by Harvey C. Mansfield
Chicago. 388 pp. $29.95
What hath Wicked Nick wrought? That is the question posed by Harvey Mansfield in Machiavelli’s Virtue, his latest consideration of the still-controversial and still-misunderstood thought of Niccolò Machiavelli. Mansfield, a professor of government at Harvard, has studied Machiavelli for decades, along the way producing three translations of his works, an exhaustive commentary on his Discourses on Livy, and many learned essays on his political philosophy.
Machiavelli, of course, is the great Renaissance figure famous for being, as Mansfield puts it,
the first philosopher not merely to lack respect for the just, the noble, and the sacred or even to show his lack of respect—but actually to advise all others to act without respect. [Emphasis in the original]
Maxims from Machiavelli’s two most shocking and radical books, The Prince (1513) and the Discourses (1513-19), are gems of clear-headed ruthlessness: enemies and potential enemies should be summarily executed, because only those still alive can plot revenge; it is absolutely necessary for a prince to appear religious, and utterly disastrous for him actually to be religious; one should not hesitate to break one’s word when interest requires it. And this is but a small sampling of what has led to centuries of attacks on the Florentine for his immorality and earned him a reputation, in Shakespeare’s words, as “the murderous machiavel.”
These days, however, at least in some academic quarters, Machiavelli’s wickedness tends to get explained away. There are those who assert that the philosopher was merely describing evil, not embracing it. And there are others who say his terrible counsels are somehow justified or compensated for by the republican sentiments to which he occasionally gave voice. For Mansfield, it is a relatively simple task to confront and refute these views. Against the former, he shows that the question of whether or not Machiavelli advocates “a compromise with evil” is debatable only if one does not really believe such a thing as evil exists. And against the latter, he proves that the real Machiavelli is, if anything, even more “Machiavellian” than older critics assumed.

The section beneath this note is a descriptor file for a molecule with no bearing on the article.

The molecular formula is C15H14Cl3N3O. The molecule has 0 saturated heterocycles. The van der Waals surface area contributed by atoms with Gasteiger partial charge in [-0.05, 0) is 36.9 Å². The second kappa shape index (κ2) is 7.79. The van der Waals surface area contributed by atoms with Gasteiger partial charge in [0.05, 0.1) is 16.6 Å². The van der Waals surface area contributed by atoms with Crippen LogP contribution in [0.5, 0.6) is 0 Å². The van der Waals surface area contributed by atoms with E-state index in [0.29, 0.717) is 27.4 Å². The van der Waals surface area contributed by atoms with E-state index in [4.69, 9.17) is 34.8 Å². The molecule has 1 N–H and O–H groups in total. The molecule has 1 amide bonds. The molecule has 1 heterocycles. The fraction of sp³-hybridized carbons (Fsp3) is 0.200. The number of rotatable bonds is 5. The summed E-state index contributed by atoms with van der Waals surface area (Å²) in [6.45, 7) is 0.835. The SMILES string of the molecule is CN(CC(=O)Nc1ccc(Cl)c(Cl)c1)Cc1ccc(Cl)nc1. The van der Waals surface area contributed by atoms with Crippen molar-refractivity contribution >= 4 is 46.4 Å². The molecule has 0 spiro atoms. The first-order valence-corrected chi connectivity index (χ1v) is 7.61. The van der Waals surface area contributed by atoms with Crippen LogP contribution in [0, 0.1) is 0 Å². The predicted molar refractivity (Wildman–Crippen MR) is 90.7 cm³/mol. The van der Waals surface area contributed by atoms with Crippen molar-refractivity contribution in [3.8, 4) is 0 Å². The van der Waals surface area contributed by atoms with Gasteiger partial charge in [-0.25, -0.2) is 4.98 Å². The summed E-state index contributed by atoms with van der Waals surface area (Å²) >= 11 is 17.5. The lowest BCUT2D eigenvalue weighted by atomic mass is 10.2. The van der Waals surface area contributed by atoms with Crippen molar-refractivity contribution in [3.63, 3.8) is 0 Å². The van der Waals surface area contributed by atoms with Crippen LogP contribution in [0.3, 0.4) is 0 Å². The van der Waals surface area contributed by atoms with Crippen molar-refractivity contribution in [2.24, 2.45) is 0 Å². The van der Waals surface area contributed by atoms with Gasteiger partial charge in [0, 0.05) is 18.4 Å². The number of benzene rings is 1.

A more difficult task before Mansfield is to say what exactly Machiavelli was intending to accomplish in proffering his evil advice. Though Machiavelli’s Virtue is a collection of discrete essays written over many years, at its core is a coherent account of Machiavelli’s central project. According to Mansfield, what Machiavelli sought was the complete overthrow of the lofty and—to him—unattainable goals set for man by biblical religion and classical philosophy, in favor of ends that were actually achievable on this earth.
At bottom, in Machiavelli’s view, Christianity and classical philosophy were doctrines that kept man weak. If man were to rise to the greatness of which he was capable, they would have to be replaced with wholly new modes of thought. These, Machiavelli saw it as his calling to provide.
The essence of Machiavelli’s new teaching is encapsulated in some of the most famous words from The Prince:
[I]t is so far from how one lives to how one should live that he who lets go of what is done for what should be done learns his ruin rather than his preservation.